10 Weird Ways Tinder Is Changing the World

Inspiring Niche Competitors
Left to right, co-founder and CEO of Bumble Whitney Wolfe, co-founder and COO of Coffee Meets Bagel Dawoon Kang and Founder of Her Robyn Exton speak onstage during TechCrunch Disrupt NY 2016. Noam Galai/Getty Images for TechCrunch

The dating app Grindr for gay and bisexual men actually launched three years earlier than Tinder, but Tinder brought the concept of mobile geo-location-based dating to a wider audience. Tinder reportedly has 9.6 million active daily users swiping 1.4 billion times a day [source: Carr]. And people can and do use more than one online dating method.

Many of the newer Tinder-like apps narrow down the number of choices offered to users. Both of the apps Hinge and Coffee Meets Bagel select a limited number of potential matches per day from friends of your Facebook friends to weed out totally unconnected strangers. Happn presents you with users who have come within 800 feet (244 meters) of you in real life. JSwipe aims to help Jewish singles find love. Aside from Grindr, there are other LGBT specific apps, including Scruff, Jack'd, Her and Wing Ma'am.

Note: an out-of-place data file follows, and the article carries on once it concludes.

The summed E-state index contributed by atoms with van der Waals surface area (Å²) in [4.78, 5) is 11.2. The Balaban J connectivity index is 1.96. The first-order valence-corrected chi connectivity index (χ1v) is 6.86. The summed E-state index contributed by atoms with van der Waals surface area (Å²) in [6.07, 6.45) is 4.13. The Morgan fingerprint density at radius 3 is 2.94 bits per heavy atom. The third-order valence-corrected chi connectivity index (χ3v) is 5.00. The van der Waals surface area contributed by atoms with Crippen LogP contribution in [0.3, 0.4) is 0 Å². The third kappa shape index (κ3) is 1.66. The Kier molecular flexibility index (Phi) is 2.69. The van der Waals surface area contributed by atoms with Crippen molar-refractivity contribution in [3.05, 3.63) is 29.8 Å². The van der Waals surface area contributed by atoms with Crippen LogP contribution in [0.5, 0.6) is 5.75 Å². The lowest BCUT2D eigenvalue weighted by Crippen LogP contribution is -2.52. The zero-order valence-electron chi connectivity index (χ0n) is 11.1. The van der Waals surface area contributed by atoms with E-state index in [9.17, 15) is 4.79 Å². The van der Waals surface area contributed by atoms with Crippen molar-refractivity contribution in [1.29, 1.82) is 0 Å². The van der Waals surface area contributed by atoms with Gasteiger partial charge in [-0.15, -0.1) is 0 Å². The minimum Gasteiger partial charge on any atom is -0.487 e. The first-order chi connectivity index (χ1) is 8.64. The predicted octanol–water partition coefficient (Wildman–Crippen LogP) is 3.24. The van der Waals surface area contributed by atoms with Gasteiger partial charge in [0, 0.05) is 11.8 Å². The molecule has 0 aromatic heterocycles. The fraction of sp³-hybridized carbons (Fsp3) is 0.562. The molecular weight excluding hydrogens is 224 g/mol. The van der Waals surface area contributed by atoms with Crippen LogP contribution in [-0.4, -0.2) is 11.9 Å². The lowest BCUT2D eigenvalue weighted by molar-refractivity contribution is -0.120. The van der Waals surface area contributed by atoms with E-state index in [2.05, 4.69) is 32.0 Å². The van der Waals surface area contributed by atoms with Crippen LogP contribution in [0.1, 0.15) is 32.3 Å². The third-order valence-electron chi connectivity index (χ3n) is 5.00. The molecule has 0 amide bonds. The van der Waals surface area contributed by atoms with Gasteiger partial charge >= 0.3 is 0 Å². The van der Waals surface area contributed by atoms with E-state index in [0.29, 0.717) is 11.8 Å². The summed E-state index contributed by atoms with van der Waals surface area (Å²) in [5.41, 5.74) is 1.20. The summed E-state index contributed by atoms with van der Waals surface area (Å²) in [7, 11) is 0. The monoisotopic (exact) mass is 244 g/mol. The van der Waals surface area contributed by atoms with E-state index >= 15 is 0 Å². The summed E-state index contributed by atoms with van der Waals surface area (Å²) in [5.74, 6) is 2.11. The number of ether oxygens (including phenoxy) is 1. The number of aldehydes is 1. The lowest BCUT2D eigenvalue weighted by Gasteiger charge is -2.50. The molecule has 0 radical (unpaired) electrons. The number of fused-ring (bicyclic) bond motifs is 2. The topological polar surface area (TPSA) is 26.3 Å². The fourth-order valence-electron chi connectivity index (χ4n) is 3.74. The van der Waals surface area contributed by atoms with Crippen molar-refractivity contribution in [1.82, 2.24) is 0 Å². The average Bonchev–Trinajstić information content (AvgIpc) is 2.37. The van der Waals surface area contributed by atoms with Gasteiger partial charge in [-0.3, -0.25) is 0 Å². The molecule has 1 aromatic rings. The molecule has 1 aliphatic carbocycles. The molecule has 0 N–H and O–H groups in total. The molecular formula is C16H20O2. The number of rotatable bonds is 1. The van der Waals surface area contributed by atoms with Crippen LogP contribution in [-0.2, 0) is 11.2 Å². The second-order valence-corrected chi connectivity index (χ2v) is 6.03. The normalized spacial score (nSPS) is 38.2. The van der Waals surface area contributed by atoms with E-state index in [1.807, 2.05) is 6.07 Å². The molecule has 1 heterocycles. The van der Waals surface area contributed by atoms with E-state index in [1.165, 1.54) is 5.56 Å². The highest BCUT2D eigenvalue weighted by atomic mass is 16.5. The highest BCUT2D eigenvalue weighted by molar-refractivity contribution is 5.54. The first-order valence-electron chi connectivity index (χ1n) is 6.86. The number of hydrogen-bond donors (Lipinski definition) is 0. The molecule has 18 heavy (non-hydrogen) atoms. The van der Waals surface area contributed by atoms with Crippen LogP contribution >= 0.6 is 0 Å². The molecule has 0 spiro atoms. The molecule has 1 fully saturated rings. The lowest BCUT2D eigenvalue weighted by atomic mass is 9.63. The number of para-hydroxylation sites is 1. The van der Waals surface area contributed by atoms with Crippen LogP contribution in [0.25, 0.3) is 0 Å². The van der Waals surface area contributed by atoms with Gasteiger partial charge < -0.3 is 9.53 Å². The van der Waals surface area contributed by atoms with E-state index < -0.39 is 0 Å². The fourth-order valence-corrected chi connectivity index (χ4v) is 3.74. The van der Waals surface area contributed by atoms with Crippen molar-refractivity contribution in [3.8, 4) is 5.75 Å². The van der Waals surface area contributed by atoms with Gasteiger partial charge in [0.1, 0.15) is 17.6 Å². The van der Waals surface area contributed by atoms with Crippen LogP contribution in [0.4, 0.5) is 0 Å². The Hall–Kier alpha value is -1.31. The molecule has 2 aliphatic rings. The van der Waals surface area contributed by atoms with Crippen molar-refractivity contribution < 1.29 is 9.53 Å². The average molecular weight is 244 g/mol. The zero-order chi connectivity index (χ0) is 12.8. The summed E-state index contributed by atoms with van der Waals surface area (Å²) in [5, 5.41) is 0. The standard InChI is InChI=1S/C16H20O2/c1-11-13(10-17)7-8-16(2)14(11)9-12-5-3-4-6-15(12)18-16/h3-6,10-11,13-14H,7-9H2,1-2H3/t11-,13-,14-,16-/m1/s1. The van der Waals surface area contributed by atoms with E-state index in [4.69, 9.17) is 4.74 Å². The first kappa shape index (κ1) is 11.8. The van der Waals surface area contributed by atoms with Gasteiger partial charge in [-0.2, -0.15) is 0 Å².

Loveflutter aims to put personality before looks by displaying a personal fact before revealing a user's picture. Bumble — founded by former Tinder executive Whitney Wolfe — makes women initiate first contact with male matches, to remove the stigma of women making the first move and hopefully decrease harassment.

And then there are the racy apps, like 3nder for finding potential threesome participants and Mixxxer for meeting casual sex partners within a one-mile radius.

As far as dating apps go, Tinder tops the market in the U.S., Canada, the U.K., and a few other places, but other apps dominate elsewhere around the globe, such as Badoo in many South American countries, Momo in China and YYC in Japan, to name a few [source: Maybin].